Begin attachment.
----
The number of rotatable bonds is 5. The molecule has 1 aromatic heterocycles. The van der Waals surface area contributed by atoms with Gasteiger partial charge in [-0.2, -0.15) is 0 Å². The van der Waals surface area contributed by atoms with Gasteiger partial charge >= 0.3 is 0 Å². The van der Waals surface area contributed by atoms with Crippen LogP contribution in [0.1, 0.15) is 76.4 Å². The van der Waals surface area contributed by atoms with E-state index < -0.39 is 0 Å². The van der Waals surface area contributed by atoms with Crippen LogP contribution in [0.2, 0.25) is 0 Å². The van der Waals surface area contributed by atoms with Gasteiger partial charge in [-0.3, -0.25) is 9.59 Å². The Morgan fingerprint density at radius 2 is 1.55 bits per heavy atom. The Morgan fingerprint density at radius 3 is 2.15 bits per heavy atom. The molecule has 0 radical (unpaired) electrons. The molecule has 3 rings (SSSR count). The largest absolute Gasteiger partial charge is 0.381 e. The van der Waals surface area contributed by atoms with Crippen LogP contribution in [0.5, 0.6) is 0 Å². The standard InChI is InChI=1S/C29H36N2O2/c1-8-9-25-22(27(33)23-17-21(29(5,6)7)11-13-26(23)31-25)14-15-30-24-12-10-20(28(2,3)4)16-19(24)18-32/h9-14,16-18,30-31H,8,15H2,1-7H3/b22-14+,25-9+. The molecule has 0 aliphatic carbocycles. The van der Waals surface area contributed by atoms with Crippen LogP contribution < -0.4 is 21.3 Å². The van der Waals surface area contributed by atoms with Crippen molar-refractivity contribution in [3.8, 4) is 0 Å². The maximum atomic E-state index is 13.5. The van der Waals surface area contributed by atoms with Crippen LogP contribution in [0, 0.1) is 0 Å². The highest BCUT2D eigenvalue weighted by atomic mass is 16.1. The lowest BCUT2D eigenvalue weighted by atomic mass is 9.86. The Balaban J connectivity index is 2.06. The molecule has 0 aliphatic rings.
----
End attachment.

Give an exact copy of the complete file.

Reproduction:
The number of rotatable bonds is 5. The molecule has 1 aromatic heterocycles. The van der Waals surface area contributed by atoms with Gasteiger partial charge in [-0.2, -0.15) is 0 Å². The van der Waals surface area contributed by atoms with Gasteiger partial charge >= 0.3 is 0 Å². The van der Waals surface area contributed by atoms with Crippen LogP contribution in [0.1, 0.15) is 76.4 Å². The van der Waals surface area contributed by atoms with E-state index < -0.39 is 0 Å². The van der Waals surface area contributed by atoms with Crippen LogP contribution in [0.2, 0.25) is 0 Å². The van der Waals surface area contributed by atoms with Gasteiger partial charge in [-0.3, -0.25) is 9.59 Å². The Morgan fingerprint density at radius 2 is 1.55 bits per heavy atom. The Morgan fingerprint density at radius 3 is 2.15 bits per heavy atom. The molecule has 0 radical (unpaired) electrons. The molecule has 3 rings (SSSR count). The largest absolute Gasteiger partial charge is 0.381 e. The van der Waals surface area contributed by atoms with Crippen LogP contribution in [0.5, 0.6) is 0 Å². The standard InChI is InChI=1S/C29H36N2O2/c1-8-9-25-22(27(33)23-17-21(29(5,6)7)11-13-26(23)31-25)14-15-30-24-12-10-20(28(2,3)4)16-19(24)18-32/h9-14,16-18,30-31H,8,15H2,1-7H3/b22-14+,25-9+. The molecule has 0 aliphatic carbocycles. The van der Waals surface area contributed by atoms with Crippen LogP contribution < -0.4 is 21.3 Å². The van der Waals surface area contributed by atoms with Crippen molar-refractivity contribution in [3.8, 4) is 0 Å². The maximum atomic E-state index is 13.5. The van der Waals surface area contributed by atoms with Crippen LogP contribution in [0, 0.1) is 0 Å². The highest BCUT2D eigenvalue weighted by atomic mass is 16.1. The lowest BCUT2D eigenvalue weighted by atomic mass is 9.86. The Balaban J connectivity index is 2.06. The molecule has 0 aliphatic rings.